Moussaoui Permitted to Defend Himself in Upcoming Terror TrialBy Tom Jackman
THE WASHINGTON POST -- A federal judge ruled Thursday that Zacarias Moussaoui is mentally competent to fire his court-appointed attorneys and defend himself in the only trial in the United States related to the Sept. 11 attacks.
The decision by U.S. District Judge Leonie Brinkema set up a difficult defense for Moussaoui, who will not have access to classified or sensitive material and will not be able to interview witnesses from his jail cell in Alexandria, Va.
But despite repeated warnings from Brinkema, who called his decision “unwise,” Moussaoui said that he fully understands “the U.S. system of justice” and that he wanted to proceed without an attorney.
“My life is at risk, and I will never compromise it,” Moussaoui said. “This life is very precious to me. It’s given by God. And I’m not going to, to play with this.”
Moussaoui, 34, could face the death penalty if convicted, but said Thursday -- hinting strongly at his defense -- that he has information that would compel either the judge or the government to release him immediately. “Now that I’m potentially my own lawyer,” Moussaoui said, “I would like to know if it’s possible to apply to the court for immediate release.”
Brinkema deferred the question, but Moussaoui said later during the 80-minute hearing in Alexandria that he had “physical evidence that the government was monitoring my movements.... The government knew I was not in contact with these people who are supposed to have done the hijacking.”
Moussaoui said he could explain his innocence in ten minutes of testimony, but Brinkema said that Thursday’s hearing wasn’t the place. Moussaoui already has filed a number of pre-trial motions, which are sealed, and the judge gave him until June 24 to file any more. Brinkema also said she would unseal Moussaoui’s filings unless the lawyers in the case object.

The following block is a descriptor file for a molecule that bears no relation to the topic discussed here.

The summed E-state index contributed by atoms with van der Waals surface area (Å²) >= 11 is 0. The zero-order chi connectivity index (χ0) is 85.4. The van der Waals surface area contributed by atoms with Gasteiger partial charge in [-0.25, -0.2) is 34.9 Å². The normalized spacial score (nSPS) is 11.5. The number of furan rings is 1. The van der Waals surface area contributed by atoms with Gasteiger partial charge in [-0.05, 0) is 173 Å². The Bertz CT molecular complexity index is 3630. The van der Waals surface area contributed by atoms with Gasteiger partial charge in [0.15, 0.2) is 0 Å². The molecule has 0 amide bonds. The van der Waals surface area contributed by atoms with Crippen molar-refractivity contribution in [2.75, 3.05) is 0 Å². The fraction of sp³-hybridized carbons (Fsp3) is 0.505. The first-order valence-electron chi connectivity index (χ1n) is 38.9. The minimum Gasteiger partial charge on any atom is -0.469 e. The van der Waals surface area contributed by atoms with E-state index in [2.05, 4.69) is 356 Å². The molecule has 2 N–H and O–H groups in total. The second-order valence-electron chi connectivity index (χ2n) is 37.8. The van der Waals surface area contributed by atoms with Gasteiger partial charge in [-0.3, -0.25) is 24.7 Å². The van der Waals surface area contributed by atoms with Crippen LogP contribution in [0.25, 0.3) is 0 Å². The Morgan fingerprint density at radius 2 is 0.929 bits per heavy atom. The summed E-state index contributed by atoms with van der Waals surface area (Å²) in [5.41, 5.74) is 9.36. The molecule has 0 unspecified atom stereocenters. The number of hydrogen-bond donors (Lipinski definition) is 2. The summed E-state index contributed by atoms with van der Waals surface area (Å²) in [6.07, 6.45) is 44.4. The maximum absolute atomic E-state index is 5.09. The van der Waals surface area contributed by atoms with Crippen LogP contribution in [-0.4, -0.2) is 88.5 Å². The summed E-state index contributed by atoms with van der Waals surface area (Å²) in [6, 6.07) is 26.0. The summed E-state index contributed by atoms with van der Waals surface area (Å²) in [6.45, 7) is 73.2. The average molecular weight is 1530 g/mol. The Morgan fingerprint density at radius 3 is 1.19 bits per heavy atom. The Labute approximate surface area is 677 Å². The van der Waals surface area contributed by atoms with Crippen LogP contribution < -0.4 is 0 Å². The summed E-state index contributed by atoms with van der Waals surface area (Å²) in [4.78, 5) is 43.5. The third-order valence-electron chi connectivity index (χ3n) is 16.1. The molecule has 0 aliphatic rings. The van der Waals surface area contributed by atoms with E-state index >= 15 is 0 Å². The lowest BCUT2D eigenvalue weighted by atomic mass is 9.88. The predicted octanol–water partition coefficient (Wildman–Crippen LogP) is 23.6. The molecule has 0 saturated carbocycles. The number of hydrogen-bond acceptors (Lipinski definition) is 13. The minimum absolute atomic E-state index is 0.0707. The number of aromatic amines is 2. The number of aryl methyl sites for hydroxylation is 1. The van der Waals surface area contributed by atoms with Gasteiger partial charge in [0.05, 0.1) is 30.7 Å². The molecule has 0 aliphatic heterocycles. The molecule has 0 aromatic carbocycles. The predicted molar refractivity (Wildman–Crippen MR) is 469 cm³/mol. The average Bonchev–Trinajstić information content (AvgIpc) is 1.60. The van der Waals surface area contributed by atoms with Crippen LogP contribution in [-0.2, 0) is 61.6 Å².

Authorities declined to comment publicly on Moussaoui’s accusations that the government “has following me since I entered the United States of America [in February 2001], and they were engaged in an undercover operation against me and potentially the nineteen hijackers.” But one FBI official said Moussaoui “first came to our attention at the flight school in Minnesota last August.”
Moussaoui also said his residence in London was raided by British authorities in 1998, but he did not explain the significance of that assertion.
Frank W. Dunham Jr., the federal public defender leading Moussaoui’s team, and other defense attorneys said they had not seen or heard of the evidence Moussaoui claimed would set him free. Edward B. MacMahon Jr., one of the attorneys, told the judge that Moussaoui was “very proud of the fact that none of his attorneys know his theory of the case or know what his defense is.”
Moussaoui, a French citizen of Moroccan descent, is charged with conspiring with Osama bin Laden and the nineteen hijackers to carry out the Sept. 11 plot. The indictment does not allege that he had contact with the hijackers. Jury selection is scheduled for late September.
In contrast to the April hearing during which Moussaoui first asked to fire his attorneys, Thursday’s proceedings were more on point. Moussaoui, speaking calmly in English and without the diatribes that marked the last appearance -- in which he called for the destruction of the United States and Israel -- maintained that his defense attorneys were conspiring with the government to kill him.